Banks’ real estate exposure up 20%
The exposure of banks to the real estate sector, particularly in the form of extension of property loans and investments in bonds issued by property firms, rose by nearly 20 percent in 2011 to a new record high of over half a trillion pesos.
The Bangko Sentral ng Pilipinas said the increase in the banks’ exposure to real estate came on the back of higher household incomes and increased economic activity that led to more demand for residential and commercial properties.
Data from the BSP showed that the exposure of banks—both universal/commercial and thrift banks—to the real estate sector totaled P518.6 billion by the end of 2011, rising by 19.6 percent from the P433.6 billion reported during the same period the previous year.
The latest amount was also higher by 6.8 percent from the P485.6 billion seen in September 2011.
“The combined exposure to the real estate sector of universal and commercial banks, and thrift banks breached the half a trillion mark and reached the highest level [in 2011],” the BSP said in a statement Friday.
Rise in loans for residential properties was attributed largely to growth in remittances from overseas Filipino workers. Growing household incomes, supported by remittances, allowed many Filipino households to feel confident about buying homes with the help of bank loans.
On the other hand, rise in demand for commercial properties was partly credited to sustained investments by business process outsourcing (BPO) firms.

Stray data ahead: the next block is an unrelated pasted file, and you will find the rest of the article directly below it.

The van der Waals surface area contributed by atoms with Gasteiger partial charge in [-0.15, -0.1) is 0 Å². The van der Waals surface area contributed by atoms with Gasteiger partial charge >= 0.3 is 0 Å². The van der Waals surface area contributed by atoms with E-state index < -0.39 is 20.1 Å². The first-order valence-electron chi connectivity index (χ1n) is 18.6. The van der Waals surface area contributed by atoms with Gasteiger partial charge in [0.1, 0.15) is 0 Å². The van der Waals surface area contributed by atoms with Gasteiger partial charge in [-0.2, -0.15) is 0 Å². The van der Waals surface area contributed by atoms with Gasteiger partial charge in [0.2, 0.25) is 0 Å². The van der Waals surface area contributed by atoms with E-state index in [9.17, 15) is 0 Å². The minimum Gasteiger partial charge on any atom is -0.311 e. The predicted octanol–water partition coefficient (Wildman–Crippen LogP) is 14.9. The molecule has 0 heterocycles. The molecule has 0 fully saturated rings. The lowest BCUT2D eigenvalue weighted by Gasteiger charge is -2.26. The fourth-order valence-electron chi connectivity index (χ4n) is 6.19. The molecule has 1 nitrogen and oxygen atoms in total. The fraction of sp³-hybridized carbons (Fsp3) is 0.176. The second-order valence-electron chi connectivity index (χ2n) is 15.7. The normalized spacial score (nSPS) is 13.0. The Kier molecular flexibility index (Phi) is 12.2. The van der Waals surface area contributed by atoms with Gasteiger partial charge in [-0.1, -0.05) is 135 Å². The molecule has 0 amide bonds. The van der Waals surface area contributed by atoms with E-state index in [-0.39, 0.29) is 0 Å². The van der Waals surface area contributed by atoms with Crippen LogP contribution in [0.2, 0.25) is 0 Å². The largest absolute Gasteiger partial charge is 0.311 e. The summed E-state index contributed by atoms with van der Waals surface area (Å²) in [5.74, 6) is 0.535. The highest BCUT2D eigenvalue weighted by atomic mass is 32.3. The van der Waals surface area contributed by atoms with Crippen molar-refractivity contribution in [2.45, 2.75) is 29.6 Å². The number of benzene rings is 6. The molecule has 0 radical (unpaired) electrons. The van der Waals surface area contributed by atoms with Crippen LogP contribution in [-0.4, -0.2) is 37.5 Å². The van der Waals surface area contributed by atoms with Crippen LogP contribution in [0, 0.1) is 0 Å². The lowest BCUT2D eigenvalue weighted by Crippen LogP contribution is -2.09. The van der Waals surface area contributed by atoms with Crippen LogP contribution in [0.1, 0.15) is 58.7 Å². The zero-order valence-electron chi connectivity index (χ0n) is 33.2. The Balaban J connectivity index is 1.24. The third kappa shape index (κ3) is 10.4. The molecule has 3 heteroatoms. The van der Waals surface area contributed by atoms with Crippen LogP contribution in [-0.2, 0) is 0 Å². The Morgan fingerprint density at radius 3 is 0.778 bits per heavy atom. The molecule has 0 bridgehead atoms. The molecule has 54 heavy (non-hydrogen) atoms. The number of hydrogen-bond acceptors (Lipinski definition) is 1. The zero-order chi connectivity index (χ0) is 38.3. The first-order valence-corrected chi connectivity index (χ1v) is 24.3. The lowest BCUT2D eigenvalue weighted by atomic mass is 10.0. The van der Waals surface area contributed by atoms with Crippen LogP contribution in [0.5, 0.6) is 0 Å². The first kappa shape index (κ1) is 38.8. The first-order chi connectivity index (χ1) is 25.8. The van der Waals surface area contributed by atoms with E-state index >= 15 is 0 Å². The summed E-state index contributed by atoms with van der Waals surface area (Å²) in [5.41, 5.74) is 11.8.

Data showed that loans to individual and corporate borrowers to support purchases of residential and commercial properties accounted for bulk of the banks’ exposure, or P506 billion.
The small remainder came from banks’ investments in bonds issued by property firms.
Also, universal and commercial banks accounted for P398 billion of the total, having catered to large corporate borrowers.
Although banks extended more real estate loans, the BSP said, their exposure to bad debts had in fact declined.
Nonperforming real estate loans ratio—the share of soured real estate loans to total real estate loans—improved to 5 percent by the end of 2011 from the 6.8 percent of the same period the previous year, and the 5.5 percent of September 2011.
Soured loans or bad debts are those that have remained unpaid at least 30 days upon maturity.
The growth in bank loans to the real estate sector earlier elicited concerns over potential asset price bubbles, similar to what had happened in the late 1990s. But the BSP shrugged this off.
Unlike in the late 1990s when demand for properties was mostly speculative in nature, recent purchases of real estate were fueled by actual demand from households and enterprises that were in need of assets for expanded operations, the BSP explained.
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